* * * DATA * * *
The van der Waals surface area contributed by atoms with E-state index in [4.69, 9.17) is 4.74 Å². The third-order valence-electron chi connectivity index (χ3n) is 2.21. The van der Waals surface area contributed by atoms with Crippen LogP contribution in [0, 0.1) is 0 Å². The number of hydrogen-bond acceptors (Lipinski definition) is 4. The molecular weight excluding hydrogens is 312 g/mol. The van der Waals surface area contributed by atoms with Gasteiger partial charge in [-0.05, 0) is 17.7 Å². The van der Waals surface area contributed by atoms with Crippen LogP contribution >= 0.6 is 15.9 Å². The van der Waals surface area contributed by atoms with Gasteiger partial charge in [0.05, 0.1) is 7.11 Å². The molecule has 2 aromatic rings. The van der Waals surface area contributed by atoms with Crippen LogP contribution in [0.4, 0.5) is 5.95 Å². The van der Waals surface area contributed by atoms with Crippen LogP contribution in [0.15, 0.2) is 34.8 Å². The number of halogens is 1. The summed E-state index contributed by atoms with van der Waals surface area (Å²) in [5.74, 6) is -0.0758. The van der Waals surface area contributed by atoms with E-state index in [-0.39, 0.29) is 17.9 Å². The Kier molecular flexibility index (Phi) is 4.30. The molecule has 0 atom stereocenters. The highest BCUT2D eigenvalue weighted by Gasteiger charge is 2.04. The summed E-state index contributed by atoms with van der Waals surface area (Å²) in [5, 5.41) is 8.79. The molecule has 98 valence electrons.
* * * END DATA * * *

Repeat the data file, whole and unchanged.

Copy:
The van der Waals surface area contributed by atoms with E-state index in [4.69, 9.17) is 4.74 Å². The third-order valence-electron chi connectivity index (χ3n) is 2.21. The van der Waals surface area contributed by atoms with Crippen LogP contribution in [0, 0.1) is 0 Å². The number of hydrogen-bond acceptors (Lipinski definition) is 4. The molecular weight excluding hydrogens is 312 g/mol. The van der Waals surface area contributed by atoms with Gasteiger partial charge in [-0.05, 0) is 17.7 Å². The van der Waals surface area contributed by atoms with Crippen LogP contribution >= 0.6 is 15.9 Å². The van der Waals surface area contributed by atoms with Gasteiger partial charge in [0.05, 0.1) is 7.11 Å². The molecule has 2 aromatic rings. The van der Waals surface area contributed by atoms with Crippen LogP contribution in [0.4, 0.5) is 5.95 Å². The van der Waals surface area contributed by atoms with Crippen LogP contribution in [0.15, 0.2) is 34.8 Å². The number of halogens is 1. The summed E-state index contributed by atoms with van der Waals surface area (Å²) in [5.74, 6) is -0.0758. The van der Waals surface area contributed by atoms with E-state index in [-0.39, 0.29) is 17.9 Å². The Kier molecular flexibility index (Phi) is 4.30. The molecule has 0 atom stereocenters. The highest BCUT2D eigenvalue weighted by Gasteiger charge is 2.04. The summed E-state index contributed by atoms with van der Waals surface area (Å²) in [5, 5.41) is 8.79. The molecule has 98 valence electrons.